Could it be that the more we know about the world, the less we understand it? Could it be that, while everything has been explained, nothing has meaning? Extending the ideas presented in his book In The Dust of This Planet, Eugene Thacker explores these and other issues in Starry Speculative Corpse. But instead of using philosophy to define or to explain the horror genre, Thacker reads works of philosophy as if they were horror stories themselves, revealing a rift between human beings and the unhuman world of which they are part. Along the way we see philosophers grappling with demons, struggling with doubt, and wrestling with an indifferent cosmos. At the center of it all is the philosophical drama of the human being confronting its own limits. Not a philosophy of horror, but a horror of philosophy. Thought that stumbles over itself, as if at the edge of an abyss. Starry Speculative Corpse is the second volume of the "Horror of Philosophy" trilogy, together with the first volume, In The Dust of This Planet, and the third volume, Tentacles Longer Than Night.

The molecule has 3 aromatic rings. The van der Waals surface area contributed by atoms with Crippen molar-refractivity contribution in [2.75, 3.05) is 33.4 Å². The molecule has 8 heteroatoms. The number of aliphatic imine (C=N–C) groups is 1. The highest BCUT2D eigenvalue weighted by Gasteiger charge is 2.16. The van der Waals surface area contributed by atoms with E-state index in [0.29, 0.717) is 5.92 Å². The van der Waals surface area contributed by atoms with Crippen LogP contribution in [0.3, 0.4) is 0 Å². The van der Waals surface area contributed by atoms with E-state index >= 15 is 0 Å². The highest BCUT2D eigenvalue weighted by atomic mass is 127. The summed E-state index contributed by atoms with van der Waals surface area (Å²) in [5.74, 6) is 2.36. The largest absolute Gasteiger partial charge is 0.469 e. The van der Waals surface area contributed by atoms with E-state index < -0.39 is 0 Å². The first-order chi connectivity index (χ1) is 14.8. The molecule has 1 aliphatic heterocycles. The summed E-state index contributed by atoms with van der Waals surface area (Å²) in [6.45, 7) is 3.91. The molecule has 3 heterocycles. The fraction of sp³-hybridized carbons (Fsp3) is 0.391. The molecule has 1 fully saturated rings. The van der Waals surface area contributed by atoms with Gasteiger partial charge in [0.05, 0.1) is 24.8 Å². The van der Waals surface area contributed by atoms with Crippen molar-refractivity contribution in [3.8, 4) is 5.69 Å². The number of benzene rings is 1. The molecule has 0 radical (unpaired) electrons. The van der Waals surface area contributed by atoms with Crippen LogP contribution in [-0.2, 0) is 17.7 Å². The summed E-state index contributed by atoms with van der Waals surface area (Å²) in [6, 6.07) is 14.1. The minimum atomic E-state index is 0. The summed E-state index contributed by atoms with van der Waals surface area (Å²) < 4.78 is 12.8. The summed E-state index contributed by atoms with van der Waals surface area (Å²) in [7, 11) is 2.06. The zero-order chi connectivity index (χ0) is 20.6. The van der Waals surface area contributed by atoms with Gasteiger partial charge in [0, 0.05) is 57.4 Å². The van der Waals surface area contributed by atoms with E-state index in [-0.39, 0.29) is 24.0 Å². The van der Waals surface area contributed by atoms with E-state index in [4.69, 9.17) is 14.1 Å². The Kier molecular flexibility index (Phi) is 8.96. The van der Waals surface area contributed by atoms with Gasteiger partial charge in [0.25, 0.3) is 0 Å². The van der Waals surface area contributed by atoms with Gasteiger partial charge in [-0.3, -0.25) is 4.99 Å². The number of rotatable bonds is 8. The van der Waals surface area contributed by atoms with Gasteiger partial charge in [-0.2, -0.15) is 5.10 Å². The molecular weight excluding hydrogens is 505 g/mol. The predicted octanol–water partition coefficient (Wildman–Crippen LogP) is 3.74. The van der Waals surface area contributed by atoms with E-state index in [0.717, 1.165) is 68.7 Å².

Philosopher Eugene Thacker thinks and writes about a world of natural disasters, emerging pandemics, and the looming threat of extinction. Existence, he writes, is becoming increasingly -unthinkable.- He has written on a range of topics, from philosophy to science fiction and horror. Thacker is the author of a number of books, including After Life (2010), and In the Dust of this Planet in his Horror of Philosophy series. He is Associate Professor of Media Studies at The New School in New York.